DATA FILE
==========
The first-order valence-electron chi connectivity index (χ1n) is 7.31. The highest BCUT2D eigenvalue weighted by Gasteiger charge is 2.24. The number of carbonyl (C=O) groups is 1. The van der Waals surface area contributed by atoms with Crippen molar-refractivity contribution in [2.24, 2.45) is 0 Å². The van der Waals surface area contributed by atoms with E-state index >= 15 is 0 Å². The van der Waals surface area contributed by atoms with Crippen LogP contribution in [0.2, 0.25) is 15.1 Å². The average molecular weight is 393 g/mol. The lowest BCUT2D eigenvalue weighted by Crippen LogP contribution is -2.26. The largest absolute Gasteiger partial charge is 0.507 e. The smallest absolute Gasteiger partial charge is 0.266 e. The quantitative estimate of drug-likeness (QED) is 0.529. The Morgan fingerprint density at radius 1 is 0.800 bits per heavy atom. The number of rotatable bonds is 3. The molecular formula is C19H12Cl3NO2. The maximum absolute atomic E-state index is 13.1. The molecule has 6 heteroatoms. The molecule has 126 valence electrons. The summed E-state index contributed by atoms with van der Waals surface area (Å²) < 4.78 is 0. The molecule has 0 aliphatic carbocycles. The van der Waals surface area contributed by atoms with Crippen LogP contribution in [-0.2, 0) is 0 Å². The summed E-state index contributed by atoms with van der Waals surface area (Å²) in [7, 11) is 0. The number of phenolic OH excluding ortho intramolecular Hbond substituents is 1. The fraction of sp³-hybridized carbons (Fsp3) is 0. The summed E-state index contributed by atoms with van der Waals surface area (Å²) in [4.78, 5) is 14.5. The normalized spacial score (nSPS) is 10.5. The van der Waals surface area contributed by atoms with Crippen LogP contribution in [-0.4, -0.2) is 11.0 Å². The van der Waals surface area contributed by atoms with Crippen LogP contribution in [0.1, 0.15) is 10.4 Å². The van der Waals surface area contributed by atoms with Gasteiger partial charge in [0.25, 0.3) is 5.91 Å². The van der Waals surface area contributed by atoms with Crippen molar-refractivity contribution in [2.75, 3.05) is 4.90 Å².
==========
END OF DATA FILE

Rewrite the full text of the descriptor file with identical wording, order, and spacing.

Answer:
The first-order valence-electron chi connectivity index (χ1n) is 7.31. The highest BCUT2D eigenvalue weighted by Gasteiger charge is 2.24. The number of carbonyl (C=O) groups is 1. The van der Waals surface area contributed by atoms with Crippen molar-refractivity contribution in [2.24, 2.45) is 0 Å². The van der Waals surface area contributed by atoms with E-state index >= 15 is 0 Å². The van der Waals surface area contributed by atoms with Crippen LogP contribution in [0.2, 0.25) is 15.1 Å². The average molecular weight is 393 g/mol. The lowest BCUT2D eigenvalue weighted by Crippen LogP contribution is -2.26. The largest absolute Gasteiger partial charge is 0.507 e. The smallest absolute Gasteiger partial charge is 0.266 e. The quantitative estimate of drug-likeness (QED) is 0.529. The Morgan fingerprint density at radius 1 is 0.800 bits per heavy atom. The number of rotatable bonds is 3. The molecular formula is C19H12Cl3NO2. The maximum absolute atomic E-state index is 13.1. The molecule has 6 heteroatoms. The molecule has 126 valence electrons. The summed E-state index contributed by atoms with van der Waals surface area (Å²) < 4.78 is 0. The molecule has 0 aliphatic carbocycles. The van der Waals surface area contributed by atoms with Crippen LogP contribution in [-0.2, 0) is 0 Å². The summed E-state index contributed by atoms with van der Waals surface area (Å²) in [7, 11) is 0. The number of phenolic OH excluding ortho intramolecular Hbond substituents is 1. The fraction of sp³-hybridized carbons (Fsp3) is 0. The summed E-state index contributed by atoms with van der Waals surface area (Å²) in [4.78, 5) is 14.5. The normalized spacial score (nSPS) is 10.5. The van der Waals surface area contributed by atoms with Crippen LogP contribution in [-0.4, -0.2) is 11.0 Å². The van der Waals surface area contributed by atoms with Crippen LogP contribution in [0.1, 0.15) is 10.4 Å². The van der Waals surface area contributed by atoms with Gasteiger partial charge in [0.25, 0.3) is 5.91 Å². The van der Waals surface area contributed by atoms with Crippen molar-refractivity contribution in [2.75, 3.05) is 4.90 Å².